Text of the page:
We could look at our life as a whole as a journey from our birth to our death, but we should not stop there; we could take a closer look. What is our experience of life right now? What is our experience of our life moment to moment? When we look into our immediate experience, we realize that not only is our life as a whole bounded by birth and death, but each moment within that journey is also bounded by birth and death. So it is not just at the end of our life that we encounter death; we are confronting death at every moment.
Cultivating an awareness of the immediacy of death is a threat to everything we hold dear. It is a threat to our self-image, to our attempt to make our world solid, to our sense of control, and to our desire to keep death as far from life as possible.
We have this notion of me and my solid life--here I am, "me," in my secure life--and somewhere on the border of that is this threatening thing called "death." There is this "me" that I know and love--and then there's "death," out to get me. Death is out there somewhere, in the distant future, hopefully--more hopefully still, it is way out in the very distant future! We think, "At some point--but not now!--I am going to have to relate to this thing, because I know it's out there, and eventually it's going to catch up with me."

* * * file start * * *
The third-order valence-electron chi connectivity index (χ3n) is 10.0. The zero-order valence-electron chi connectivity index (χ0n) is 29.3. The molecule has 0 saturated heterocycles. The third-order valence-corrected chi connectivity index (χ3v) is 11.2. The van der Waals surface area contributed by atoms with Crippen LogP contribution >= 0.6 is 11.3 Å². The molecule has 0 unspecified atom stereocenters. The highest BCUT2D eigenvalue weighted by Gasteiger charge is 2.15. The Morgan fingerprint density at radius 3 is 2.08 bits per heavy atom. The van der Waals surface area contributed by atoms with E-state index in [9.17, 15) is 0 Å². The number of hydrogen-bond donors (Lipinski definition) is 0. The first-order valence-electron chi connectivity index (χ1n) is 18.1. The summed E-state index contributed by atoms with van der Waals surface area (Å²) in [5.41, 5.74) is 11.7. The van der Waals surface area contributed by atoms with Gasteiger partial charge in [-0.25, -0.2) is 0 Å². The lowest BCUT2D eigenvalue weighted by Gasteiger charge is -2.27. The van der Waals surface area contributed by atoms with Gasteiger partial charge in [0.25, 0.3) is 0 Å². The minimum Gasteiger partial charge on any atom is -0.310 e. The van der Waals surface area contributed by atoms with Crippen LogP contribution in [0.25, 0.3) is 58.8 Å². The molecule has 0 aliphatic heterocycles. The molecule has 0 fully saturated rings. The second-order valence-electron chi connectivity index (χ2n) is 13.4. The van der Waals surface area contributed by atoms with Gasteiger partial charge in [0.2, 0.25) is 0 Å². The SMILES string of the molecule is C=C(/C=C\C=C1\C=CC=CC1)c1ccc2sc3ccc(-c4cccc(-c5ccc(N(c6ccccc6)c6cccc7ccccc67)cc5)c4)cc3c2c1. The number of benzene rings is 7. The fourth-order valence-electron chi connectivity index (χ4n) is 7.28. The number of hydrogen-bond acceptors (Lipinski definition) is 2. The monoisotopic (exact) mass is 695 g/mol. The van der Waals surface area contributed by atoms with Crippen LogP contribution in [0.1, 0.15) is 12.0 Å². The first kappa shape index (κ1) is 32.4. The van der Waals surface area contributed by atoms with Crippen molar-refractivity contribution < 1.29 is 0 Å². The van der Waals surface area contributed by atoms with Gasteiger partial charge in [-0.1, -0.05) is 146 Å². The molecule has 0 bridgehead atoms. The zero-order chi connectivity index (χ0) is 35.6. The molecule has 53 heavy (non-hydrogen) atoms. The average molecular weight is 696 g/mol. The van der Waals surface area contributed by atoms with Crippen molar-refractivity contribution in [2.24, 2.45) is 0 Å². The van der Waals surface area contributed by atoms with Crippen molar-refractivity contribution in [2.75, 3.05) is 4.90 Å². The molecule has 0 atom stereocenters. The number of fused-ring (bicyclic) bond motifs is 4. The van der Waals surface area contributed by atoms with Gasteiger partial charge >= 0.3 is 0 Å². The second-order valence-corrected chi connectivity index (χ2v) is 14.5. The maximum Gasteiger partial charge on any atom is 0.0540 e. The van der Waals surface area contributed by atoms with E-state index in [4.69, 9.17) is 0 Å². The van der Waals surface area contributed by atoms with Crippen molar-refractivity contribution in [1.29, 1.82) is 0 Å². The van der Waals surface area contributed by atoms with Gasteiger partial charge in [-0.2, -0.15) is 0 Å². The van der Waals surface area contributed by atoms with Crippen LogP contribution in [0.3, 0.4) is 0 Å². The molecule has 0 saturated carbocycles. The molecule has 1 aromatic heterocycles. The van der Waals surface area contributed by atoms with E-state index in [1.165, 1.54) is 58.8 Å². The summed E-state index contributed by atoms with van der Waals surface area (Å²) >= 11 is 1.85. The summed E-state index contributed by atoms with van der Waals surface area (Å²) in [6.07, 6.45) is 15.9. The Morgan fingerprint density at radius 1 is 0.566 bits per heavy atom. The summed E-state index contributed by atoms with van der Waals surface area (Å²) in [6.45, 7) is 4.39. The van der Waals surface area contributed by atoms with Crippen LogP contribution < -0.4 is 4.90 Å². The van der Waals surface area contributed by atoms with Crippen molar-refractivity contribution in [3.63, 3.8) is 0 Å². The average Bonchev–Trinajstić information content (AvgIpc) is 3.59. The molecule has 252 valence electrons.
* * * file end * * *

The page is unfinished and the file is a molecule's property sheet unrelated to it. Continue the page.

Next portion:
We maintain that frozen approach to life by distracting ourselves from our immediate experience. When we are not just zoning out, we keep ourselves occupied with thoughts of the past and future. We pile up memories--me when I was a child, me 20 years ago, me and all my little thoughts, me and my experiences of this and that. Then we drag all that along with us. Over time, we keep adding more stuff, more and more and more--and we are afraid to let go of any of it. By holding on to those memories, we try to keep what is already past alive.
|It is not just at the end of our life that we encounter death; we are confronting death at every moment.|